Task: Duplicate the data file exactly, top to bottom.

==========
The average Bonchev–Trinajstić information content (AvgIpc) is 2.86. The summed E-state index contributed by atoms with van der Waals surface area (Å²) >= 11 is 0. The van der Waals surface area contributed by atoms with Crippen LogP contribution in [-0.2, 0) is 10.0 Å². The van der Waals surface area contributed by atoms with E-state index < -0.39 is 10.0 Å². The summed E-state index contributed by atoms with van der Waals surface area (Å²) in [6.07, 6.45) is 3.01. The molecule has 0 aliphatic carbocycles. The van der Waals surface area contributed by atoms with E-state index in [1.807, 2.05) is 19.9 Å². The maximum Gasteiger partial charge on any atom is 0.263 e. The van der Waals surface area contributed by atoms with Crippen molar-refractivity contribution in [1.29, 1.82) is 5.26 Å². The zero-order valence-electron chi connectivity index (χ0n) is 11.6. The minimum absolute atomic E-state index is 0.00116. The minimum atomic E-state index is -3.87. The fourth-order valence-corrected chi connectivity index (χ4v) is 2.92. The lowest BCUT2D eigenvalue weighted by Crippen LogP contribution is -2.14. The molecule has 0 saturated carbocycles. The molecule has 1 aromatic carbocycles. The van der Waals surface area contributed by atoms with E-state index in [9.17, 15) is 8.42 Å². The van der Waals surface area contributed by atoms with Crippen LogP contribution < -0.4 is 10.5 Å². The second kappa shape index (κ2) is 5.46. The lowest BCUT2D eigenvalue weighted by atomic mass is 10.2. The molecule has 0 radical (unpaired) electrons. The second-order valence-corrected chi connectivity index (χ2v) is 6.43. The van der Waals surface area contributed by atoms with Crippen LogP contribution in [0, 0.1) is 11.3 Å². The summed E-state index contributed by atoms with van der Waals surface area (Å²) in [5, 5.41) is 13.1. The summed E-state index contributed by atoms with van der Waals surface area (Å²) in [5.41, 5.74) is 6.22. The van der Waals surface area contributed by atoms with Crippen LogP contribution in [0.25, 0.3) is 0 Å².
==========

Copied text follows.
The average Bonchev–Trinajstić information content (AvgIpc) is 2.86. The summed E-state index contributed by atoms with van der Waals surface area (Å²) >= 11 is 0. The van der Waals surface area contributed by atoms with Crippen LogP contribution in [-0.2, 0) is 10.0 Å². The van der Waals surface area contributed by atoms with E-state index < -0.39 is 10.0 Å². The summed E-state index contributed by atoms with van der Waals surface area (Å²) in [6.07, 6.45) is 3.01. The molecule has 0 aliphatic carbocycles. The van der Waals surface area contributed by atoms with E-state index in [1.807, 2.05) is 19.9 Å². The maximum Gasteiger partial charge on any atom is 0.263 e. The van der Waals surface area contributed by atoms with Crippen molar-refractivity contribution in [1.29, 1.82) is 5.26 Å². The zero-order valence-electron chi connectivity index (χ0n) is 11.6. The minimum absolute atomic E-state index is 0.00116. The minimum atomic E-state index is -3.87. The fourth-order valence-corrected chi connectivity index (χ4v) is 2.92. The lowest BCUT2D eigenvalue weighted by Crippen LogP contribution is -2.14. The molecule has 0 saturated carbocycles. The molecule has 1 aromatic carbocycles. The van der Waals surface area contributed by atoms with E-state index in [9.17, 15) is 8.42 Å². The van der Waals surface area contributed by atoms with Crippen LogP contribution < -0.4 is 10.5 Å². The second kappa shape index (κ2) is 5.46. The lowest BCUT2D eigenvalue weighted by atomic mass is 10.2. The molecule has 0 radical (unpaired) electrons. The second-order valence-corrected chi connectivity index (χ2v) is 6.43. The van der Waals surface area contributed by atoms with Crippen LogP contribution in [0, 0.1) is 11.3 Å². The summed E-state index contributed by atoms with van der Waals surface area (Å²) in [5, 5.41) is 13.1. The summed E-state index contributed by atoms with van der Waals surface area (Å²) in [5.41, 5.74) is 6.22. The van der Waals surface area contributed by atoms with Crippen LogP contribution in [0.25, 0.3) is 0 Å².